Title: The Registry
Author: Shannon Stoker
Source: from publisher for TLC book tour
Review Summary: A respectable addition to the dystopian craze, well written with an interesting premise and great character development.
In a dystopian America, women are listed in the registry where they are auctioned off as brides when they turn 18. Boys are considered worthless and often thrown out to survive on their own between school and mandatory military service. Unsurprisingly, not all the men produced by this brutal system are men a girl would want to be married to, as Mia finds out from her married older sister. Sheltered as Mia is, escape will be difficult even with the help of a better educated friend and a boy working as a farm hand. Especially once the ruthless man who wanted to buy her discovers she’s run away.
Although dystopian novels have been in vogue for a while, I’ve just started getting obsessed so I was very excited to review The Registry. Initially, however, I wasn’t too impressed. Our heroine is gorgeous but hopelessly sheltered making her come across as too ditzy. It also seemed as though the plot was going to be far to predictable. The minute she runs into a handsome farm hand you know he’s going to be a potential love interest and obviously the man interested in purchasing Mia is going to be a self-entitled jerk. We also got a rather thin and unbelievable first explanation for how the society in the novel developed. Fortunately, everything got better from there!
The writing was generally very good and we quickly learn that there are many explanations for how the registry system came to be. I’m still hoping for a slightly better explanation in the next novel, but as is, it’s a mystery our heroine is getting closer to solving instead of a poor explanation by the author. The initially unlikable Mia adjusts to her new circumstances quickly, becoming braver and more self-reliant. I loved the character growth, as Mia wasn’t annoying for long and changed in believable ways. The plot wasn’t complex but the action and pacing made for an exciting escape story.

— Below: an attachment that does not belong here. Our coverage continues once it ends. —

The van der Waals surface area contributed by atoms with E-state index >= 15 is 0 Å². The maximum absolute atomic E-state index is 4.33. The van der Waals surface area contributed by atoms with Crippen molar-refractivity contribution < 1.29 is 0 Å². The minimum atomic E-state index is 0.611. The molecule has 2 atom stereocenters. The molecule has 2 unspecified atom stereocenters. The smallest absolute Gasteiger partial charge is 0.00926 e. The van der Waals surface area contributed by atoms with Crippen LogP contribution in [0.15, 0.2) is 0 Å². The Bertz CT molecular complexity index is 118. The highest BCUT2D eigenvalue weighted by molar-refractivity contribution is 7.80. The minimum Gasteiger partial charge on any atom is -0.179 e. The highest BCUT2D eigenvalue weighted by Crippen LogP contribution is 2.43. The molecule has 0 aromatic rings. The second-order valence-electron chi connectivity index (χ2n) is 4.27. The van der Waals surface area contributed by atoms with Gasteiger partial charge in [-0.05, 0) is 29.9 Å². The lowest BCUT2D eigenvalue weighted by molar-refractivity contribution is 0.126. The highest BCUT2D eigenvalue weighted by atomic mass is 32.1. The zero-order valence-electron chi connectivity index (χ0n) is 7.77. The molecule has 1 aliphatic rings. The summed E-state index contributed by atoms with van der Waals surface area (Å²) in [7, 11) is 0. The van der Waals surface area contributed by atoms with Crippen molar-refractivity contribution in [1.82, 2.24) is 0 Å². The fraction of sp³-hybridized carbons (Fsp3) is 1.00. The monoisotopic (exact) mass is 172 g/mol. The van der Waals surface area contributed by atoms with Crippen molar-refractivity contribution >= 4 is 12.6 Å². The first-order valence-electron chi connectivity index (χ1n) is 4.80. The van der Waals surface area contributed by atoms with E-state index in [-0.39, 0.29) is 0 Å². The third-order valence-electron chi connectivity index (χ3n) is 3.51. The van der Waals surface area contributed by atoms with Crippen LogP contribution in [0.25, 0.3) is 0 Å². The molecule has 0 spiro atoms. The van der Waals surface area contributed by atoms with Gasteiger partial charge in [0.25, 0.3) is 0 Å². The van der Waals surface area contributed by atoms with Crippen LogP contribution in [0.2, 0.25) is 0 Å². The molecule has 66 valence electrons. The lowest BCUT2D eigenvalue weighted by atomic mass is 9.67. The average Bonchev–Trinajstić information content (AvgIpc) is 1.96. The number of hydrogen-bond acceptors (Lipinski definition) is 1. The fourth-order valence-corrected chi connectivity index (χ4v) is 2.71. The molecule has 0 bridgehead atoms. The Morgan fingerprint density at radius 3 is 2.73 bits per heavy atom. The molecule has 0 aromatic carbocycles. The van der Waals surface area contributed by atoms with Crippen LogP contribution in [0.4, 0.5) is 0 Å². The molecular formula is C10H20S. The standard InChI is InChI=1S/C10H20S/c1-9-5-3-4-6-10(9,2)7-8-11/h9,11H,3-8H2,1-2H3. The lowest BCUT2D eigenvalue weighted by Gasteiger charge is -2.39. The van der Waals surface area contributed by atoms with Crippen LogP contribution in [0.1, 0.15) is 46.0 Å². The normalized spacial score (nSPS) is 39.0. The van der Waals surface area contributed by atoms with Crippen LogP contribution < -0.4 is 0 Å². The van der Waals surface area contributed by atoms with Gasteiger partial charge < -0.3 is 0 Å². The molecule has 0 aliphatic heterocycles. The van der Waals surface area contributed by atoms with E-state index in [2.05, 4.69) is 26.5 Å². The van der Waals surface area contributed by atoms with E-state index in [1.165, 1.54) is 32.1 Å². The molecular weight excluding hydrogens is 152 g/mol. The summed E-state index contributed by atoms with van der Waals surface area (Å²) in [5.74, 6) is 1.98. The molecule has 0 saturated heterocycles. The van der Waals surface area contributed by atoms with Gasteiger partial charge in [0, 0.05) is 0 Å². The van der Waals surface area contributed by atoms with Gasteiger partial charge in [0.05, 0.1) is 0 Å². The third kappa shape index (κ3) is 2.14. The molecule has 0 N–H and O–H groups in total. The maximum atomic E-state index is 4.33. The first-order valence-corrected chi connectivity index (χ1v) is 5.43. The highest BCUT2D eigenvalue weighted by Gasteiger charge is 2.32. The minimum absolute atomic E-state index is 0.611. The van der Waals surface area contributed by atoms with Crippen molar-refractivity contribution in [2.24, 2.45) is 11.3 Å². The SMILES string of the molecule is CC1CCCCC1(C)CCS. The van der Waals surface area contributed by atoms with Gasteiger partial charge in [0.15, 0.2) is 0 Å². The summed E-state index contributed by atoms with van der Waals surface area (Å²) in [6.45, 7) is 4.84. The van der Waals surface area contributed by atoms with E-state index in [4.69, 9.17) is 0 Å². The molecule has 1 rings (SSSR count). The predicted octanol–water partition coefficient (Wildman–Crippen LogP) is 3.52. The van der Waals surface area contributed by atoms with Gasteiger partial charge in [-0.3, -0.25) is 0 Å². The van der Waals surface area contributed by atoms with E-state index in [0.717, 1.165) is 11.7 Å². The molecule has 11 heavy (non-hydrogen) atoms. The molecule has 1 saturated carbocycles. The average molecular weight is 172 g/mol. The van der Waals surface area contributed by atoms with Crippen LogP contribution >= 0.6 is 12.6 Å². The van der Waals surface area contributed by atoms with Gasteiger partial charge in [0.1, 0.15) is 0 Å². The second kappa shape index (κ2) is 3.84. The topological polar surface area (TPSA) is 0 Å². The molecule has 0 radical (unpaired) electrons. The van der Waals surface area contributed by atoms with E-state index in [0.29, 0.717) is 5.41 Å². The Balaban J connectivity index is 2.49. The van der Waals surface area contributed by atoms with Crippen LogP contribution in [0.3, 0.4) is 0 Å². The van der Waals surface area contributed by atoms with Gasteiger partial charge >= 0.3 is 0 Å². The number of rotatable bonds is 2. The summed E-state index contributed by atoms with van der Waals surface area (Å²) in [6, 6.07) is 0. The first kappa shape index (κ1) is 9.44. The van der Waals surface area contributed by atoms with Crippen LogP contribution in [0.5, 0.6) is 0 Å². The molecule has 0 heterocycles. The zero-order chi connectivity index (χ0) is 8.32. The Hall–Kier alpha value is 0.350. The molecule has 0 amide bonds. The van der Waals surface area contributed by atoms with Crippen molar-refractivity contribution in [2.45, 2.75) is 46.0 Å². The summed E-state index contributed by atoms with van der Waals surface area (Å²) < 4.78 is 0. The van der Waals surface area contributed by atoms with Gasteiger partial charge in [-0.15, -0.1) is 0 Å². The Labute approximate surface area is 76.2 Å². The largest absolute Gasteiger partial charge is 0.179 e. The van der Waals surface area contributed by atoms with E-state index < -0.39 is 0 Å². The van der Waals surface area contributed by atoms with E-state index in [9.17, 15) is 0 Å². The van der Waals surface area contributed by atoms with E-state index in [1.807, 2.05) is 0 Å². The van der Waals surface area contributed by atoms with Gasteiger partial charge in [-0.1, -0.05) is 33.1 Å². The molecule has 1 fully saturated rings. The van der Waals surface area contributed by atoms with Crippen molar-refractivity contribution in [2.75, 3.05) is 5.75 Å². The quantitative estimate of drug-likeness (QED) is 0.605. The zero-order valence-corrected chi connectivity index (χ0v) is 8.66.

At the very end, we almost get an annoying love triangle, with Mia deciding to swap spit with the first guy who is obviously interested in her, even though she likes someone else. At first, this bothered me, but I felt Mia’s actions were believable given the sheltered life she led and given her desire not to be owned. She also always knew who she liked, which saved it from the indecisiveness that makes me hate so many love triangles. Overall, this ended up being a fast paced and enjoyable read. I can’t wait for the next book in the series!